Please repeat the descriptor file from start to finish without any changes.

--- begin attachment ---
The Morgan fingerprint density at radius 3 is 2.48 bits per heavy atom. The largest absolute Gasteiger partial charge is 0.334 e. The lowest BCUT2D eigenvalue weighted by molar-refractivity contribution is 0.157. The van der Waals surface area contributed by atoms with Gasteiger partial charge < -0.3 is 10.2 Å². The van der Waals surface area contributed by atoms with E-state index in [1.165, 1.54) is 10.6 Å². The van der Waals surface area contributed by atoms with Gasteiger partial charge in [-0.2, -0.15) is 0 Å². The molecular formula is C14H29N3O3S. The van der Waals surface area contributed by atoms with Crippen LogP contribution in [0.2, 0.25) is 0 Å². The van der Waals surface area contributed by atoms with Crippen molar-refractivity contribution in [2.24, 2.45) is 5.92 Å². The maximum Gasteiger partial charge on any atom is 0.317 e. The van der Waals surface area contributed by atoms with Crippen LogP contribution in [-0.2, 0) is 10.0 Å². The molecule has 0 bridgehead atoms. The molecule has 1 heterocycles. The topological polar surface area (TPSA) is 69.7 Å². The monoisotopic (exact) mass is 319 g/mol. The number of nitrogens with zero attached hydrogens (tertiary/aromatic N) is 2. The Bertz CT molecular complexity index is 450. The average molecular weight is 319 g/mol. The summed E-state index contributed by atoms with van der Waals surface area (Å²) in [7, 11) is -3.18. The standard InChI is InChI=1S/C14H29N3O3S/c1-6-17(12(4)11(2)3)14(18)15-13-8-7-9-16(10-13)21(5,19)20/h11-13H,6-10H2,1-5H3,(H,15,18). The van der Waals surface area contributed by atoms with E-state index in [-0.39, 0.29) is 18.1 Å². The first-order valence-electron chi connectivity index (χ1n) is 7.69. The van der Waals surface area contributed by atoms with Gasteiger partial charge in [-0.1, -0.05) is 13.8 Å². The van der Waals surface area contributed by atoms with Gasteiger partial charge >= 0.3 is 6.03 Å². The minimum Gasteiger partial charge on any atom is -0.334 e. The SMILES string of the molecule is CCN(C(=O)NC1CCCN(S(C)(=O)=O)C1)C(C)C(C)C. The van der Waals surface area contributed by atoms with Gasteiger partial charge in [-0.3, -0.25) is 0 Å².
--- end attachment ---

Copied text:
The Morgan fingerprint density at radius 3 is 2.48 bits per heavy atom. The largest absolute Gasteiger partial charge is 0.334 e. The lowest BCUT2D eigenvalue weighted by molar-refractivity contribution is 0.157. The van der Waals surface area contributed by atoms with Gasteiger partial charge < -0.3 is 10.2 Å². The van der Waals surface area contributed by atoms with E-state index in [1.165, 1.54) is 10.6 Å². The van der Waals surface area contributed by atoms with Gasteiger partial charge in [-0.2, -0.15) is 0 Å². The molecular formula is C14H29N3O3S. The van der Waals surface area contributed by atoms with Crippen LogP contribution in [0.2, 0.25) is 0 Å². The van der Waals surface area contributed by atoms with Crippen molar-refractivity contribution in [2.24, 2.45) is 5.92 Å². The maximum Gasteiger partial charge on any atom is 0.317 e. The van der Waals surface area contributed by atoms with Crippen LogP contribution in [-0.2, 0) is 10.0 Å². The molecule has 0 bridgehead atoms. The molecule has 1 heterocycles. The topological polar surface area (TPSA) is 69.7 Å². The monoisotopic (exact) mass is 319 g/mol. The number of nitrogens with zero attached hydrogens (tertiary/aromatic N) is 2. The Bertz CT molecular complexity index is 450. The average molecular weight is 319 g/mol. The summed E-state index contributed by atoms with van der Waals surface area (Å²) in [7, 11) is -3.18. The standard InChI is InChI=1S/C14H29N3O3S/c1-6-17(12(4)11(2)3)14(18)15-13-8-7-9-16(10-13)21(5,19)20/h11-13H,6-10H2,1-5H3,(H,15,18). The van der Waals surface area contributed by atoms with E-state index in [-0.39, 0.29) is 18.1 Å². The first-order valence-electron chi connectivity index (χ1n) is 7.69. The van der Waals surface area contributed by atoms with Gasteiger partial charge in [-0.1, -0.05) is 13.8 Å². The van der Waals surface area contributed by atoms with Gasteiger partial charge >= 0.3 is 6.03 Å². The minimum Gasteiger partial charge on any atom is -0.334 e. The SMILES string of the molecule is CCN(C(=O)NC1CCCN(S(C)(=O)=O)C1)C(C)C(C)C. The van der Waals surface area contributed by atoms with Gasteiger partial charge in [-0.3, -0.25) is 0 Å².